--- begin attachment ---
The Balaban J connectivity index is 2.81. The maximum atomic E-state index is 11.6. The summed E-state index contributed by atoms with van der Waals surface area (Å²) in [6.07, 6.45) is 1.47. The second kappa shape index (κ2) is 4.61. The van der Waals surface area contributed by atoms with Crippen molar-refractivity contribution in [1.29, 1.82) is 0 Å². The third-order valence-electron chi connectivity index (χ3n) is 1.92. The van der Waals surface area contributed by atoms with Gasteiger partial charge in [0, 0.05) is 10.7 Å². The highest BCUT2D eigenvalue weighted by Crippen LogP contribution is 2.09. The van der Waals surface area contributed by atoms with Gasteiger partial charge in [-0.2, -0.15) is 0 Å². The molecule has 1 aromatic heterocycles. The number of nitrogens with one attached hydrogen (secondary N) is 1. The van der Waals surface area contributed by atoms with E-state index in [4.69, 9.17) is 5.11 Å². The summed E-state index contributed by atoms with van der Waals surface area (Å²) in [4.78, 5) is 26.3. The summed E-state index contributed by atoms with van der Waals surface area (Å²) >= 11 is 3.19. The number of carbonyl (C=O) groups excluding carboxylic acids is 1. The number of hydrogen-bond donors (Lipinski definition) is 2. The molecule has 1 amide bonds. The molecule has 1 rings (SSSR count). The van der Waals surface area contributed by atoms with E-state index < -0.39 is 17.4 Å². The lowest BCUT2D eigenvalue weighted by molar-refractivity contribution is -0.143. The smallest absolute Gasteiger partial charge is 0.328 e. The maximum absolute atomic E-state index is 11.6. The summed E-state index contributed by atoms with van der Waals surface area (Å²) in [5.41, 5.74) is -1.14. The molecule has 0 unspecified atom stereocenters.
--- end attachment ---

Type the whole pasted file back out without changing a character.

The Balaban J connectivity index is 2.81. The maximum atomic E-state index is 11.6. The summed E-state index contributed by atoms with van der Waals surface area (Å²) in [6.07, 6.45) is 1.47. The second kappa shape index (κ2) is 4.61. The van der Waals surface area contributed by atoms with Crippen molar-refractivity contribution in [1.29, 1.82) is 0 Å². The third-order valence-electron chi connectivity index (χ3n) is 1.92. The van der Waals surface area contributed by atoms with Gasteiger partial charge in [0, 0.05) is 10.7 Å². The highest BCUT2D eigenvalue weighted by Crippen LogP contribution is 2.09. The van der Waals surface area contributed by atoms with Gasteiger partial charge in [-0.2, -0.15) is 0 Å². The molecule has 1 aromatic heterocycles. The number of nitrogens with one attached hydrogen (secondary N) is 1. The van der Waals surface area contributed by atoms with E-state index in [4.69, 9.17) is 5.11 Å². The summed E-state index contributed by atoms with van der Waals surface area (Å²) in [4.78, 5) is 26.3. The summed E-state index contributed by atoms with van der Waals surface area (Å²) >= 11 is 3.19. The number of carbonyl (C=O) groups excluding carboxylic acids is 1. The number of hydrogen-bond donors (Lipinski definition) is 2. The molecule has 1 amide bonds. The molecule has 1 rings (SSSR count). The van der Waals surface area contributed by atoms with E-state index < -0.39 is 17.4 Å². The lowest BCUT2D eigenvalue weighted by molar-refractivity contribution is -0.143. The smallest absolute Gasteiger partial charge is 0.328 e. The maximum absolute atomic E-state index is 11.6. The summed E-state index contributed by atoms with van der Waals surface area (Å²) in [5.41, 5.74) is -1.14. The molecule has 0 unspecified atom stereocenters.